Cyberbullying is a major health concern for today's youth and a pervasive stressor for adolescents and their families. This study offers qualitative insights into how parents perceive their children's technology use and engagement in cyberbullying based on gender. Eight focus groups were conducted with 48 parents of adolescents ages 10–17. Findings indicated parents perceived their children overuse technology and lack awareness of what cyberbullying is. Specific to gender, parents suggested their daughters use technology for social connection, and parents were more concerned about their daughter's technology use than their son's, which they believed was related to specific interests. In response to cyberbullying scenarios, parents encouraged females but not males to socialize with peers. This is the first qualitative study to obtain an in-depth understanding of the ways in which parents perceive and socialize their children in regard to technology use and cyberbullying scenarios. These results may help school systems, school psychologists, researchers, and parents gain awareness of the gender-stereotypical socialization process that unfolds in parental monitoring of technology use and cyberbullying situations. We conclude by offering suggestions for how school systems and personnel might intervene.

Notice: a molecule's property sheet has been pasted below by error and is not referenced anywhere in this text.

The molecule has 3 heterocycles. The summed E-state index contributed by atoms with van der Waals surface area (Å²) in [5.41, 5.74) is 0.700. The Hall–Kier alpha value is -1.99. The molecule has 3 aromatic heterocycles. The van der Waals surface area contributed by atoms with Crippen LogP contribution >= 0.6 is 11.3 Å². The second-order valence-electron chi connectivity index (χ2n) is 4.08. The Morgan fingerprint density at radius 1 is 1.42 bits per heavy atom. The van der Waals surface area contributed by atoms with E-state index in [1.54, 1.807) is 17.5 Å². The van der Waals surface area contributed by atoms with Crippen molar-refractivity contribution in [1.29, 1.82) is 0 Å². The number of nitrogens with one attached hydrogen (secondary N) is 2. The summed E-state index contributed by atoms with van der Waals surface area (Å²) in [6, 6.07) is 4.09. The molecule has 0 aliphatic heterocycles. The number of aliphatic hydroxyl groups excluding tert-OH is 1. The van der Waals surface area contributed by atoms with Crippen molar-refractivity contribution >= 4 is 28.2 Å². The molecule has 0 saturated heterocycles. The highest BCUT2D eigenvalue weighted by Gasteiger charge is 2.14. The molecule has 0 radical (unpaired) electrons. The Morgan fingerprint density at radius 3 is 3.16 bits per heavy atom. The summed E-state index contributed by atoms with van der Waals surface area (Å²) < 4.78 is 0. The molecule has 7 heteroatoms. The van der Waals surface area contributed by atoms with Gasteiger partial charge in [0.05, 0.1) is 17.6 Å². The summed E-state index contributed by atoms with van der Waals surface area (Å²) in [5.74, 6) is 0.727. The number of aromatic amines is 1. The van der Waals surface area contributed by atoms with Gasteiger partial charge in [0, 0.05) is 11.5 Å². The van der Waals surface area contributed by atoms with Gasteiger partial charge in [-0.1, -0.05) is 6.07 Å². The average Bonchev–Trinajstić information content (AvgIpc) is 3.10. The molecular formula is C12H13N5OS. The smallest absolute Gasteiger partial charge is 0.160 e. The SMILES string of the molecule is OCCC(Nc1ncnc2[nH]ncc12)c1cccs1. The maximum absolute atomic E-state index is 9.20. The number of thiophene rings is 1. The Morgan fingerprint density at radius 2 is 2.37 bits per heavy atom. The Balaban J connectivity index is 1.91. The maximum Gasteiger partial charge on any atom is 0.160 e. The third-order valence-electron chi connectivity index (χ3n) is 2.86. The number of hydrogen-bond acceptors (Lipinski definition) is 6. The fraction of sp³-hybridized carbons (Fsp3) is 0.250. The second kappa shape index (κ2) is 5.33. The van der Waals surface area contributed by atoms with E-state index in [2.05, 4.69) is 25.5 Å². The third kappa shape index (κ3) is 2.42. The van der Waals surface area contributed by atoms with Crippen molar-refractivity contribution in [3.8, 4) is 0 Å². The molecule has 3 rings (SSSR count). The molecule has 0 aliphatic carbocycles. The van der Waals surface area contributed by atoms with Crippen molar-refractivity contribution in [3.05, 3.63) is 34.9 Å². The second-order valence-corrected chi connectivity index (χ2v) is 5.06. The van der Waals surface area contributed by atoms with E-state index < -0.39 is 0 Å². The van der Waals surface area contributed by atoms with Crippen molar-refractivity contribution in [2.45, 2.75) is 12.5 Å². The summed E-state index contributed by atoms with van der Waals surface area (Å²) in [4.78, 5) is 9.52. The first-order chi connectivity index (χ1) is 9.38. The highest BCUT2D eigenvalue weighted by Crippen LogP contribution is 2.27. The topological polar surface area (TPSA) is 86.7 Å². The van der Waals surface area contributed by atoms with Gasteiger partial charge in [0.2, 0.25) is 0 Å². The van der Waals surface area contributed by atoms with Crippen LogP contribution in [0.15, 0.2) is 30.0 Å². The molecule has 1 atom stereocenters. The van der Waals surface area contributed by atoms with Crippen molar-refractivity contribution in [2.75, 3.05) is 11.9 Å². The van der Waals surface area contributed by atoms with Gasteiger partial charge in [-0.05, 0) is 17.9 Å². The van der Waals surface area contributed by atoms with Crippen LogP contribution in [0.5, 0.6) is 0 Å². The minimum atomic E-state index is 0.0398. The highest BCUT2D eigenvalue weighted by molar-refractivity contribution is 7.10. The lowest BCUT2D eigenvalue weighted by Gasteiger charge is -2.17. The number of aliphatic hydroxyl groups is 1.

Bibliographical noteFunding Information:
The authors would like to acknowledge this study was funded in part by the National Center for Injury Prevention and Control, grant #R49 CE002108‐05.
This study was part of a larger, mixed‐method investigation focused on (1) identifying parents' motivations and strategies for addressing online aggression and perceived barriers to adopting prevention strategies, and (2) developing and piloting a survey tool to measure parenting styles, strategies, and barriers related to cyberbullying prevention. Our University Institutional Review Board approved all study procedures, which were funded in part by a grant from the National Center for Injury Prevention and Control, Centers for Disease Control and Prevention.
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- parental perceptions